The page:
LETTER TO THE EDITOR: Time to end affirmative action

Story Topics
Question of the Day

Is it still considered bad form to talk politics during a social gathering?

View results

When affirmative action was first introduced decades ago, it occasioned a raucous national debate riven with charges of reverse discrimination (“Colorblind justice,” Commentary, June 28). How, many wondered, could two wrongs make a right? Many of us were willing to accept the inherent contradiction in the belief that occasional discrimination against whites and Asians would tighten the social fabric, something we wished to see. This discrimination, though noxious, was the price to pay for better societal cohesion. And it has worked, unintended consequences and all, for we have fashioned a more-just society.

The question now is when to end the policy of racial preference, when to transform to a strict meritocracy wherein equal opportunity, rather than mandated equal outcomes, is our concern. In her 2003 majority opinion in Grutter v. Bollinger, Supreme Court Justice Sandra Day O’Connor was hopeful that racial preferences would no longer be necessary by the end of the third decade of this century. Justice Clarence Thomas, in joining the majority in Fisher v. University of Texas at Austin, is ready to end them now.

Until a majority of the court is ready to join Justice Thomas, a merit-based society will remain just an aspiration.



© Copyright 2014 The Washington Times, LLC. Click here for reprint permission.

blog comments powered by Disqus
TWT Video Picks
You Might Also Like
  • Maureen McDonnell looks on as her husband, former Virginia Gov. Bob McDonnell, made a statement on Tuesday after the couple was indicted on corruption charges. (associated press)

    PRUDEN: Where have the big-time grifters gone?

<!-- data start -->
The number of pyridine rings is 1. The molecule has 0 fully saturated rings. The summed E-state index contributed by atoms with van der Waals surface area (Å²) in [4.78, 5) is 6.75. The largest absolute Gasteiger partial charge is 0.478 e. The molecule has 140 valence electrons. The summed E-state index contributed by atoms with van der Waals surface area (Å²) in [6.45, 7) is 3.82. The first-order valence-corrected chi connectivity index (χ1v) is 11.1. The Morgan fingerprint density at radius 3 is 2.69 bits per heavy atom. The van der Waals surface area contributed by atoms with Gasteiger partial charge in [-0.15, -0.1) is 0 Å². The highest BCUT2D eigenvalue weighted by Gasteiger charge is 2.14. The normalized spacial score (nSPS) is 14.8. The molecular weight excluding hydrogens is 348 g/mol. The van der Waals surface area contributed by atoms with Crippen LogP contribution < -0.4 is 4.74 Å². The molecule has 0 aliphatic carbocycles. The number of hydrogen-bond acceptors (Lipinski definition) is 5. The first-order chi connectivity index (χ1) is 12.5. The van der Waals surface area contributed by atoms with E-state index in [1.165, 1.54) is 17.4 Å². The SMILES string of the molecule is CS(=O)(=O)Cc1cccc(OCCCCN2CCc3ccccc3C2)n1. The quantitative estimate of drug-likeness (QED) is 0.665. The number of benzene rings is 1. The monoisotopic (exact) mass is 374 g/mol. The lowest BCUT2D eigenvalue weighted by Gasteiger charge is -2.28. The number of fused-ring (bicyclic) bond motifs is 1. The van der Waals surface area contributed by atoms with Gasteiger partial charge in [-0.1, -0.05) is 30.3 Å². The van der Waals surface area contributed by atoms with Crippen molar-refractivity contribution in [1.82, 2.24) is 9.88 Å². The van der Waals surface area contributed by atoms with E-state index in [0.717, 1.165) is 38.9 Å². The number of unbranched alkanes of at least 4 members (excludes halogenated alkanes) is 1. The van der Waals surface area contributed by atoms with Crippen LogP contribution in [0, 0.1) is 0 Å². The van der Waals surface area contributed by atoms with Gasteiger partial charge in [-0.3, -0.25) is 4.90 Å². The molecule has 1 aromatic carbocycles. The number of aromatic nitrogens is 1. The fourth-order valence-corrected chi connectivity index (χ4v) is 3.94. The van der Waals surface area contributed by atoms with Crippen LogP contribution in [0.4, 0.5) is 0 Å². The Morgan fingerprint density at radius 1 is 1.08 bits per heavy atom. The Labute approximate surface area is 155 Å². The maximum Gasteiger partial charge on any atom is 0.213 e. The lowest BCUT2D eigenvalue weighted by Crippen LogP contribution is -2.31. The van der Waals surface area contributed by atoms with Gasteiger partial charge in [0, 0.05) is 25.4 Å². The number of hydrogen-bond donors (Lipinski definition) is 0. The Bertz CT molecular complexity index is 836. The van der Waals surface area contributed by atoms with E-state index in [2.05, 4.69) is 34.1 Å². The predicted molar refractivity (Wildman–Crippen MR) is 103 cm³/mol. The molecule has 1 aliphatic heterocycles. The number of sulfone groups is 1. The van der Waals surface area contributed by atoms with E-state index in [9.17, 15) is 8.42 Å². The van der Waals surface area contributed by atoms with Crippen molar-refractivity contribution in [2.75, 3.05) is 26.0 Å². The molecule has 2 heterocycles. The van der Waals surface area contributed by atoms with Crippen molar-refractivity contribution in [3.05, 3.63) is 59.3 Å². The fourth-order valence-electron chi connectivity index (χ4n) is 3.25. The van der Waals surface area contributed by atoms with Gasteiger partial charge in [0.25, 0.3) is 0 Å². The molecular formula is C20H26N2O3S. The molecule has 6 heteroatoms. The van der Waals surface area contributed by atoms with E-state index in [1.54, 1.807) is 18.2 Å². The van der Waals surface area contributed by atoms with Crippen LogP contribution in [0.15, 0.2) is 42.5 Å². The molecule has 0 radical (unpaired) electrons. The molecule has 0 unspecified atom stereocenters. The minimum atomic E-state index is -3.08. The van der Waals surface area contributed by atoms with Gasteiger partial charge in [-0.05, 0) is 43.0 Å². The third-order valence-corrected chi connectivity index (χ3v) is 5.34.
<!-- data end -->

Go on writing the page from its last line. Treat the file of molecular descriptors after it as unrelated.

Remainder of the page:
• This photo taken Jan. 9, 2014,  shows New Jersey Gov. Chris Christie gesturing as he answers a question during a news conference  at the Statehouse in Trenton.  Christie will propose extending the public school calendar and lengthening the school day in a speech he hopes will help him rebound from an apparent political payback scheme orchestrated by key aides. The early front-runner for the 2016 Republican presidential nomination will make a case Tuesday Jan. 14, 2014, that children who spend more time in school graduate better prepared academically, according to excerpts of his State of the State address obtained by The Associated Press. (AP Photo/Mel Evans)

    BRUCE: Bombastic arrogance or humble determination? Chris Christie’s choice

  • ** FILE ** Secretary of State Hillary Rodham testifies on Capitol Hill in Washington, Wednesday, Jan. 23, 2013, before the Senate Foreign Relations Committee hearing on the deadly September attack on the U.S. diplomatic mission in Benghazi, Libya, that killed Ambassador J. Chris Stevens and three other Americans. (AP Photo/Pablo Martinez Monsivais, File)

    PRUDEN: The question to haunt the West

  • Get Breaking Alerts